I saw that nobody answered the question. In the meantime I learned a lot more. I don't know If I will be able to explain in English language. The question particle has to go after the stressed noun and the predicate has to go in the end of the sentence. Here not uzak is stressed, means you cannot ask ....uzak mi. That would stress uzak and the question would not really make sense. Alemanya'dan would mean at Germany. Therefore not possible. lit. Turkey to Germany very far away?, stressing the distance from Turkey and Germany the mu must come behind these two countries. Sorry, I am not able to explain it better in English language. Hopefully it is clear enough.
Well, I read the discussion here but I still didn't get the idea of putting the interrogative article (mu) after çok instead of being at the end of the question. I realize that verbs in questions must keep the ending position thus (mu) would come after the thing under the questions (e.g. sola mı sağa mı döndün?), but here it's only an adjective and not a verb and we are asking about the distance being far or not, so my logic tells me that (mu) should come after (çok uzak) because it is the thing under discussion - kind of lost here...
The question particle (mu/mi/mü/mı) is really cool, actually! It can move around the question to change the emphasis.
The most neutral place is at the end (not counting personal suffixes that attach to it)-- Duo should always accept it that way. (If it wasn't accepted here, it's a "Report" situation.)
So if you don't like grammar, you can stop reading now and you'll be perfectly fine, especially because you seem to have mastered doubling this particle, as well: "Sola mı sağa mı döndün?" :-)
But if you WANT to, you can put it right after the word that you're questioning the most. Written English would need to use CAPS, bold, italics, etc. or another sentence of explanation. It makes more sense with examples.
Let's start with this sentence. Both of these translate the same into English, but the motivation behind the question is a little different:
Türkiye Almanya'ya çok uzak mı? = Is Turkey very far away from Germany? (neutral- I'm just asking in general)
Türkiye Almanya'ya çok mu uzak? = Is Turkey VERY far away from Germany? (This is implying that I know Germany is far... but I want to know is it VERY far?)
In these next examples, I'm going to have a lot of fun with the question particle just so you can see some different possibilities:
Türkiye'den Almanya'ya şimdi gidiyor musun? = Are you going from Turkey to Germany now? (neutral - I'm asking in general)
Türkiye'den Almanya'ya şimdi mi gidiyorsun? = Are you going from Turkey to Germany NOW? (I know where you are going to and from, but I don't know when.)
Türkiye'den Almanya'ya mı şimdi gidiyorsun? = Are you going from Turkey TO GERMANY now? (Maybe I see you with a ticket at the Istanbul airport, but I don't know where you're going.)
Türkiye'den mi Almanya'ya şimdi gidiyorsun? = Are you going FROM TURKEY to Germany now? (Maybe I'm on the phone with you, and I know you're travelling to Germany, but I'm not sure if you're in Turkey right now because you travel so much, you lucky duck!)
This was a random example, but you can see the possibilities are endless! Duo won't accept every single one (because the system literally doesn't have enough space!), but it's fun to play around.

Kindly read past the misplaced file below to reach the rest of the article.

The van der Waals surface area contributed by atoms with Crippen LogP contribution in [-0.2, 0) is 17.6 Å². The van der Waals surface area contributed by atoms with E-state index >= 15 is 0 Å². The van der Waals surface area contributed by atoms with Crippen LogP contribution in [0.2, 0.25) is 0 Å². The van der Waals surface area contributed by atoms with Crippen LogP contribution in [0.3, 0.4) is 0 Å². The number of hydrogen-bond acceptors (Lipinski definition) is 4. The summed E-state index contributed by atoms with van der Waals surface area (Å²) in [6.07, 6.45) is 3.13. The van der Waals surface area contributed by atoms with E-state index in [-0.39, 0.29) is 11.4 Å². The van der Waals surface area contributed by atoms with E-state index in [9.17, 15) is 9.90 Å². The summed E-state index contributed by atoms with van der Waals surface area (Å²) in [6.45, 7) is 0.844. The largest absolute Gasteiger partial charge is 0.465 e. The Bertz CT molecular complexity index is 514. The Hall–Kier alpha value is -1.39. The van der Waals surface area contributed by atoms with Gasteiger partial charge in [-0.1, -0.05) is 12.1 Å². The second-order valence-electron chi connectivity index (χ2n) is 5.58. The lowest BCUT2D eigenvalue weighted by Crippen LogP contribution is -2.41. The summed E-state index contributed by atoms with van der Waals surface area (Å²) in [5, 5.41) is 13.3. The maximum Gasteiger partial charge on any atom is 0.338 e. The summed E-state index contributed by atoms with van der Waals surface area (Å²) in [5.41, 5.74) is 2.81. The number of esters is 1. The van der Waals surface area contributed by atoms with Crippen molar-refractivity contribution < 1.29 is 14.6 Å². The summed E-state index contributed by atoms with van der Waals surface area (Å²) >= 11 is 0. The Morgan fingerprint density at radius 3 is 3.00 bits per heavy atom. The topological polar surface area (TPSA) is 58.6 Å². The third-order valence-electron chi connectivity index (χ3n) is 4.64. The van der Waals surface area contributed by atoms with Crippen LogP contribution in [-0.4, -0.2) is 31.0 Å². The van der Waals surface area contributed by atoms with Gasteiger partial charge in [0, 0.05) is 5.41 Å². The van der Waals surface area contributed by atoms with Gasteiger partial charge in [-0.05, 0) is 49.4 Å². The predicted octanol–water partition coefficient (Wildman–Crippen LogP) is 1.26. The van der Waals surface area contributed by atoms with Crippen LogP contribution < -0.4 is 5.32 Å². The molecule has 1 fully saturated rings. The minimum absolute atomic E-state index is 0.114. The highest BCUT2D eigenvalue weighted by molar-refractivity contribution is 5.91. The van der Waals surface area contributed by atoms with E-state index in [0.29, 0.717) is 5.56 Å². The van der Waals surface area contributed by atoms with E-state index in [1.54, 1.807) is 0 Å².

And sorry for the rant, I just really love "mu"! :-)
In my experience, Turkish people are very forgiving of mistakes and supportive of your learning because it is not a common language for foreigners to learn, and they are aware that it is complicated grammatical system. Turks seem to be very proud of their culture and seem honoured when others are getting to know their language and customs. This was true when I visited Turkey, as well as when I meet them abroad. It has ALWAYS been a pleasure to practice my Turkish with native speakers, no matter how many mistakes I have made- they have been so encouraging! :-)
This has not always been the same with some other languages I've studied, haha... although I won't mention specifics for fear of offending people ;-)
But isn't it "Turkey" that is in the focus in the sentence? Even if "Turkey" is the subject in the English sentence, the focus seems to be on "Germany" - it is a question you expect to here from a person's perspective who is currently in Germany, right? So why isn't it "Is Germany very far from Turkey?"
This is what google translation gave me to your question. (I don't know whether this may be right, anyway there is the question particle missing):
'Türkiye'ye Almanya çok uzak.'
As your question asks 'to Germany' I guess (not for sure) that actually it should be 'Almanya'ya' rather than 'Türkiye'ye'. (?)
Actually it would be appropriate to say 'mu' stands after 'çok' as it is modifying the word before it.
In this case the question strengthens the adverb 'çok '. So it is not generally asking if Turkey is far away from Germany but it is asking if Turkey is VERY far away from Germany.
I really find this an interesting phrase, to the same extent I am not able to comprend it. (I mean I understand what it says but the expression Nominative
-> Dative is not entirely clear to me)
What would 'Türkiye Almanya'ya uzak mu' mean? Is it perhaps you are measuring the distance between Turkey and Germany? So this sentence means something along the lines of 'Is the distance Turkey to Germany long?'